<p class="MsoNormal"><i>Catherine Karnow is a San Francisco-based photographer whose work has appeared in </i>National Geographic, National Geographic Traveler<i>, and other publications. She has been teaching photography workshops since 1995.</i></p> <p class="MsoNormal">Photographing people in a foreign country presents a specific set of challenges, among them increased anxiety, language barriers, and unfamiliar customs. But when you’re abroad, as at home, it’s most important that you gain the trust of your subjects. This is what will allow you to photograph people as they are in their shops, their favorite cafés, and even their homes. Always emit a positive vibe and approach your subjects not as a camera but as a person—let your smiling face be the first thing they see. And ask permission to shoot when you feel it’s appropriate.</p> <p class="MsoNormal">Before I travel to a foreign country, I always learn a handful of complimentary words like "beautiful" and "wonderful." Even if they’ve agreed to be photographed, many people are uncomfortable in front of a camera and uncertain of what they should be doing, so it’s essential to be encouraging by repeating positive words. While in France, I came across a farmer and his wife heading home for lunch in their classic Citröen. They were confused about why I wanted to photograph them, so I explained that it was because they were a handsome couple and the car was wonderful. Simply conveying that I saw something beautiful in photographing them was reason enough, and they gave me time to make this gentle portrait.</p>

Learn a Few Complimentary Words

Catherine Karnow is a San Francisco-based photographer whose work has appeared in National Geographic, National Geographic Traveler, and other publications. She has been teaching photography workshops since 1995.

Photographing people in a foreign country presents a specific set of challenges, among them increased anxiety, language barriers, and unfamiliar customs. But when you’re abroad, as at home, it’s most important that you gain the trust of your subjects. This is what will allow you to photograph people as they are in their shops, their favorite cafés, and even their homes. Always emit a positive vibe and approach your subjects not as a camera but as a person—let your smiling face be the first thing they see. And ask permission to shoot when you feel it’s appropriate.

Before I travel to a foreign country, I always learn a handful of complimentary words like "beautiful" and "wonderful." Even if they’ve agreed to be photographed, many people are uncomfortable in front of a camera and uncertain of what they should be doing, so it’s essential to be encouraging by repeating positive words. While in France, I came across a farmer and his wife heading home for lunch in their classic Citröen. They were confused about why I wanted to photograph them, so I explained that it was because they were a handsome couple and the car was wonderful. Simply conveying that I saw something beautiful in photographing them was reason enough, and they gave me time to make this gentle portrait.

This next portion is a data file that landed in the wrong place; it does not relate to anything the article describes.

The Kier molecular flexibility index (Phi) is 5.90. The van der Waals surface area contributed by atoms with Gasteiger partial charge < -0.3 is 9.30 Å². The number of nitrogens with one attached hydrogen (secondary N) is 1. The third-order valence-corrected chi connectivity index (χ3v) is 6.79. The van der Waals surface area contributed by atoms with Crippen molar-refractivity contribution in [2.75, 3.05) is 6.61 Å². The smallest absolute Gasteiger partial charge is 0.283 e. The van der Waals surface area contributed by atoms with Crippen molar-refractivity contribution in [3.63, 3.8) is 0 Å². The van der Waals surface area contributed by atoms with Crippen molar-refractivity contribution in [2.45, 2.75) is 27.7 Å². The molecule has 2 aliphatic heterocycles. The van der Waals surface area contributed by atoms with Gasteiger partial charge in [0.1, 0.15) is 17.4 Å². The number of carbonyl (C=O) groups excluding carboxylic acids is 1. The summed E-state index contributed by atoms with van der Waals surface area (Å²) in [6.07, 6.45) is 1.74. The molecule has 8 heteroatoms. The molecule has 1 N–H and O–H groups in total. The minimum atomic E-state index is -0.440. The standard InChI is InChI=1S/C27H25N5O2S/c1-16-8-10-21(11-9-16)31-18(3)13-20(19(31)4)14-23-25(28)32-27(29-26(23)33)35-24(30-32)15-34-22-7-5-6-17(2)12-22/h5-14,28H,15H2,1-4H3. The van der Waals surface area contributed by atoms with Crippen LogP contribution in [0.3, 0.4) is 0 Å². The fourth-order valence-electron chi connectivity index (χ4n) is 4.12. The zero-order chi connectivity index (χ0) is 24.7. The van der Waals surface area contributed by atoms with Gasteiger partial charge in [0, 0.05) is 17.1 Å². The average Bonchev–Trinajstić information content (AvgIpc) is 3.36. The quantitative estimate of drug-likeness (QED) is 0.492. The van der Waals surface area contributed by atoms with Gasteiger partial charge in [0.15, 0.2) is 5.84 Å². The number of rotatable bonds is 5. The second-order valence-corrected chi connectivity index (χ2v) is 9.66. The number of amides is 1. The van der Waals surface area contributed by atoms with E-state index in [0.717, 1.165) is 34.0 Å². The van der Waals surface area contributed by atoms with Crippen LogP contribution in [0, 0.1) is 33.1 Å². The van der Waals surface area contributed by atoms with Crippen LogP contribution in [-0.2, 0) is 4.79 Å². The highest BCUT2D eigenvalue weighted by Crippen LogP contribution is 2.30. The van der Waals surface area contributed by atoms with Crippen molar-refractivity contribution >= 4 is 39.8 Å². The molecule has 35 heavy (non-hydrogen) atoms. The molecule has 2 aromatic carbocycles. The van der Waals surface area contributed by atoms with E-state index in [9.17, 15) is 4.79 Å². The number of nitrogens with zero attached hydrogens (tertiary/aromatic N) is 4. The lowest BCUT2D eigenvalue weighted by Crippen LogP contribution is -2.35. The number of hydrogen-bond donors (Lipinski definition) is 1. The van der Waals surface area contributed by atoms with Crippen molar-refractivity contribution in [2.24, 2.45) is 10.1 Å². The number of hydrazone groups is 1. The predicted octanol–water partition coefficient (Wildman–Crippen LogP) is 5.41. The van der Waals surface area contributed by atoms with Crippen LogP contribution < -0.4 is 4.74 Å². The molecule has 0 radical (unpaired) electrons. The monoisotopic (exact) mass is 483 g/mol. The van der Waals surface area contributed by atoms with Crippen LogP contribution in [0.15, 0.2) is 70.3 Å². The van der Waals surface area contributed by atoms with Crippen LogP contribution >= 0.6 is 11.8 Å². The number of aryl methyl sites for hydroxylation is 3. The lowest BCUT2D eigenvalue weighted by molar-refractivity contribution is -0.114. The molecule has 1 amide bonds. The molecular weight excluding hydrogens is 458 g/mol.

Photograph by Catherine Karnow

Photographing People When You Travel

A new travel gallery gives you tips from a National Geographic photographer on how to shoot portraits while traveling in a foreign country.

Read This Next

Haitians reflect on the past while confronting the future

Chunk of an ancient supercontinent discovered under New Zealand

These mystery stories solve crimes and spark travel

Go Further

Subscriber Exclusive Content

Why are people so dang obsessed with Mars?

How viruses shape our world

The era of greyhound racing in the U.S. is coming to an end

See how people have imagined life on Mars through history

See how NASA’s new Mars rover will explore the red planet

Why are people so dang obsessed with Mars?

How viruses shape our world

The era of greyhound racing in the U.S. is coming to an end

See how people have imagined life on Mars through history

See how NASA’s new Mars rover will explore the red planet

Why are people so dang obsessed with Mars?

How viruses shape our world

The era of greyhound racing in the U.S. is coming to an end

See how people have imagined life on Mars through history

See how NASA’s new Mars rover will explore the red planet